In some ways yes, but in most ways definitely not. Growing up in a remote countryside location like I did meant I was able to roam around the hills and local woods on my own with our dog from a young age. And even though I know people are more reluctant to let their kids do that kind of thing now, it’s definitely still possible if you live somewhere rural. It’s less easy in towns, but then just look at the things we can do with our kids now that we couldn’t have done 30 years ago. It seems like there’s a great indoor soft play centre or outdoor adventure playground in every town these days, which are great places for helping little kids get more active and build their confidence. Even though Sonny’s not even 2 years old yet he’s been biking, canoeing, hiking, and swimming in the sea with me, plus he’s been on two foreign holidays! The world in general is a more accessible place and I think the opportunities for young kids to get out and explore are growing all the time.

7) your blog post about the importance of children getting outside shocked me with the statistics, particularly that three quarters of our children spend less time outside than prison inmates. With an ever increasingly technology driven world, do you think that we can change this situation?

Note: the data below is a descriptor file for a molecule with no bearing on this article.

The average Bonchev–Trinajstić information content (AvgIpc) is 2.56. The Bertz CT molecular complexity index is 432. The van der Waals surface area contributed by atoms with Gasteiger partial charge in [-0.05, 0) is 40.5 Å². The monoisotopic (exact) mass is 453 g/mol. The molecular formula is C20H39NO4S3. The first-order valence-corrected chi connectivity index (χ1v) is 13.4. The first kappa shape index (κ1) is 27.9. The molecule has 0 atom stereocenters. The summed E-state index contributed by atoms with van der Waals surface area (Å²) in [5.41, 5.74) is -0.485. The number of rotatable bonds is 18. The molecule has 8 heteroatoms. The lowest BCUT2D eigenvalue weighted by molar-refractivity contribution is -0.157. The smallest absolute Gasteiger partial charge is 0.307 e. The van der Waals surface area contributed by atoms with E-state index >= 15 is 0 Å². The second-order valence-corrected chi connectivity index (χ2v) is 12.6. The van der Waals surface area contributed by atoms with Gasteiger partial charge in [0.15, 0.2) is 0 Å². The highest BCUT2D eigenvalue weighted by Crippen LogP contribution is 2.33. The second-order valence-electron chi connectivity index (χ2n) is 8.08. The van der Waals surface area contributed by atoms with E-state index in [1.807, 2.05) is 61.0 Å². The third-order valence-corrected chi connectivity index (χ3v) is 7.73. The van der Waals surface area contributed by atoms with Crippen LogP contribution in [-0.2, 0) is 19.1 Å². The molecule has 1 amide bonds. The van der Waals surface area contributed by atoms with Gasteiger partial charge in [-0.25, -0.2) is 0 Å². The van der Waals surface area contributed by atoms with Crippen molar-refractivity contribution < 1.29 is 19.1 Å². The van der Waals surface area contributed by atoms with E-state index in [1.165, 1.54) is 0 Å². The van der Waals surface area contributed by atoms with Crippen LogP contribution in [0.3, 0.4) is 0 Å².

It won’t be easy because technology is advancing at such a rapid rate (I work for a mobile app development company and see it on a daily basis) but that just means as parents we have a huge responsibility to show kids there is a world beyond tablets, consoles and mobile phones. Organisations like the National Trust, the RSPB and the Scouts do a hell of a lot to promote kids getting active outdoors – and I’m hopefully in the early stages of an exciting new project aimed at connecting more outdoorsy families. Still very early stages, but watch this space!